Businessweek.com compiles comments from Wall Street economists and strategists on the key economic and market topics of July 1.
Michael Feroli, JPMorgan Chase
Incoming data have led us to lower our tracking of second-quarter GDP from 4.0 percent to 3.2 percent. In addition, the ongoing tightening in financial conditions is leading us to mark down our projection for third -quarter GDP from 4.0 percent to 3.0 percent. Since the intensification of the European crisis in late April, the risks to U.S. economic growth have been tilting to the downside. The latest round of data confirm that the sovereign crisis transmission channels have been operative and weighing on the economy: Export orders tanked, confidence has stumbled, and the hit to households' equity wealth is becoming a considerable impediment to consumer spending.
So far, the more extreme outcomes in Europe have been avoided, and we continue to look for modestly above-trend growth, consistent with the message from this morning's [Institute for Supply Management manufacturing] report.
John Silvia, Wells Fargo Securities
In June the ISM index further moderated its positive momentum to 56.2 from 59.7 in May and the peak at 60.4 in April. The ISM index takes into account measures of sentiment on orders, production, supplier deliveries, inventories, and employment. In June, compared with May, we saw declines in the new orders, production, supplier deliveries, and employment components of the index.
Moderation in the ISM index is consistent with our expectation for slower industrial production in the second half of this year. In the first half of 2010, we estimate industrial production rose 6 percent and now expect a gain of just 2.4 percent in the second half.
David Resler, Nomura Securities
U.S. construction spending declined 0.2 percent month-over-month in May, slightly less than expected. However, the details of the report were disappointing. Most importantly, private nonresidential construction spending declined 0.6 percent, reversing an 0.8 percent gain the previous month. We had hoped that the rise in nonresidential construction signaled a turn in fortunes for the commercial real estate sector, but that proved premature.
Private residential construction also declined 0.4 percent in May, following a large increase in April. Based on recent housing starts reports, residential building will likely remain weak for a time.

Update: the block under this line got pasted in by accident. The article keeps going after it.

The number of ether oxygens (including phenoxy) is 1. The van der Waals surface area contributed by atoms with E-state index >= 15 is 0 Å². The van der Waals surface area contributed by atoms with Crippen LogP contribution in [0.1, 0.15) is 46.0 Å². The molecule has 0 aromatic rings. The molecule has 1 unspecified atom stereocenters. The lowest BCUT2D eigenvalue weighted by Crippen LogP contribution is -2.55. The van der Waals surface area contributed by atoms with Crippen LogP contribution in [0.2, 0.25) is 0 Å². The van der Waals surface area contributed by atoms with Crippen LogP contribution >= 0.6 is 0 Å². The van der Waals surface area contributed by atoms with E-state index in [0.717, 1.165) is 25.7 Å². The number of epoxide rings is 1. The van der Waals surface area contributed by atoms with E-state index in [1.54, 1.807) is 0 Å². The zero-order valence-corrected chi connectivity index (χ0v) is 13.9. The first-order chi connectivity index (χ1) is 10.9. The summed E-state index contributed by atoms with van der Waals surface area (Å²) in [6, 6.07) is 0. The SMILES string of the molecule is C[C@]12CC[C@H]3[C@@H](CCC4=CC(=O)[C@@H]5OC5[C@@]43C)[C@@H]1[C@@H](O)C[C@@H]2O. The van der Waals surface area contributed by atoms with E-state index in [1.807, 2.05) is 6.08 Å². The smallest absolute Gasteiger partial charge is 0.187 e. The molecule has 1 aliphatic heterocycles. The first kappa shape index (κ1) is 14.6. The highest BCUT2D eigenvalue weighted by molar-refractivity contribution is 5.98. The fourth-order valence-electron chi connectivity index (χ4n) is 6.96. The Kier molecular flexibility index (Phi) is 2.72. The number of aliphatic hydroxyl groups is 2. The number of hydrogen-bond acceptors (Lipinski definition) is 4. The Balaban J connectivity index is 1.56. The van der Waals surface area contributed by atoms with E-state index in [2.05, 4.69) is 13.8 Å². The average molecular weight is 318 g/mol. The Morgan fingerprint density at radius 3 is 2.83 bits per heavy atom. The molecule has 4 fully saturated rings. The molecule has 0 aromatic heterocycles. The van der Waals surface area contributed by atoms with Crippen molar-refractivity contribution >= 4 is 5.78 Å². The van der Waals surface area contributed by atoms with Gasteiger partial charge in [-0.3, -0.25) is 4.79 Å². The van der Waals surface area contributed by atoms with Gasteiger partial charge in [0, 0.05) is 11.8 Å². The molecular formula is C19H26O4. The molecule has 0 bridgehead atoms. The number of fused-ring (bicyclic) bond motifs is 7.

Theresa Chen, Barclays Capital
Pending home sales fell 30.0 percent in May, following a 6.0 percent rise in April, far below our (-15.0 percent) and consensus (-14.2 percent) estimates. After three months of healthy gains from the boost by the first-time home buyer tax credit, today's release brings the index level to 77.6, the lowest in the history of the series since its inception in 2001. Geographically, all regions experienced significant declines; the West witnessed the mildest decrease, of 20.9 percent.
While the impact of the expiration of the first-time home buyer tax credit was felt in May for pending home sales, existing home sales, which measures closed contracts, should remain elevated through June. The underlying trend in home sales will be apparent only after the distortionary effects of the stimulus fade.
Beth Ann Bovino, Standard & Poor's
Initial [jobless] claims rose 13,000, to 472,000, in the week ended June 25, worse than the 460,000 expected by markets. Continuing claims jumped 43,000, to 4.616 million, in the week ended June 19, after the prior week was upwardly revised to 4.573 million (previously 4.548 million). The adjusted insured unemployment rate was 3.6 percent, the same as the prior week's upwardly revised 3.6 percent reading (previously 3.5 percent). The number of people receiving emergency unemployment compensation plunged 217,513, to 4.5 million, with most reportedly reflecting the job bill's lapse.
The larger-than-expected increase in claims will likely add to market concerns about Friday's job report, [as investors were] already spooked by [the June] ADP private payroll report.